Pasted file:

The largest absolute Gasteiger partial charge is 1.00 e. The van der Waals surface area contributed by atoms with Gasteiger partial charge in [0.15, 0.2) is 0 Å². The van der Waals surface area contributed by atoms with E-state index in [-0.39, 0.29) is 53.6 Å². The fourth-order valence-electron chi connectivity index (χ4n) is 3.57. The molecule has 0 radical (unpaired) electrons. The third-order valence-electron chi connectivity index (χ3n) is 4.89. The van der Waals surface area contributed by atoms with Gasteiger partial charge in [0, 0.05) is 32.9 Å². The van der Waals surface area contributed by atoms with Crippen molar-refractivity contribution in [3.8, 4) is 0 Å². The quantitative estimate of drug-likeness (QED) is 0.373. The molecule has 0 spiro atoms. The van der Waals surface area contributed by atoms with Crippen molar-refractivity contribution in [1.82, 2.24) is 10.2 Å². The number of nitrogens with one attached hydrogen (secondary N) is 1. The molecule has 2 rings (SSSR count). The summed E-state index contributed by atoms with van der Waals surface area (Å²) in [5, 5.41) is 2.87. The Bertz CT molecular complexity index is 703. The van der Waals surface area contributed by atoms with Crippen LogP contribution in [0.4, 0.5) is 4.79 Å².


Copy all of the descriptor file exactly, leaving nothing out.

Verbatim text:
The largest absolute Gasteiger partial charge is 1.00 e. The van der Waals surface area contributed by atoms with Gasteiger partial charge in [0.15, 0.2) is 0 Å². The van der Waals surface area contributed by atoms with E-state index in [-0.39, 0.29) is 53.6 Å². The fourth-order valence-electron chi connectivity index (χ4n) is 3.57. The molecule has 0 radical (unpaired) electrons. The third-order valence-electron chi connectivity index (χ3n) is 4.89. The van der Waals surface area contributed by atoms with Gasteiger partial charge in [0, 0.05) is 32.9 Å². The van der Waals surface area contributed by atoms with Crippen molar-refractivity contribution in [3.8, 4) is 0 Å². The quantitative estimate of drug-likeness (QED) is 0.373. The molecule has 0 spiro atoms. The van der Waals surface area contributed by atoms with Crippen molar-refractivity contribution in [1.82, 2.24) is 10.2 Å². The number of nitrogens with one attached hydrogen (secondary N) is 1. The molecule has 2 rings (SSSR count). The summed E-state index contributed by atoms with van der Waals surface area (Å²) in [5, 5.41) is 2.87. The Bertz CT molecular complexity index is 703. The van der Waals surface area contributed by atoms with Crippen LogP contribution in [0.4, 0.5) is 4.79 Å².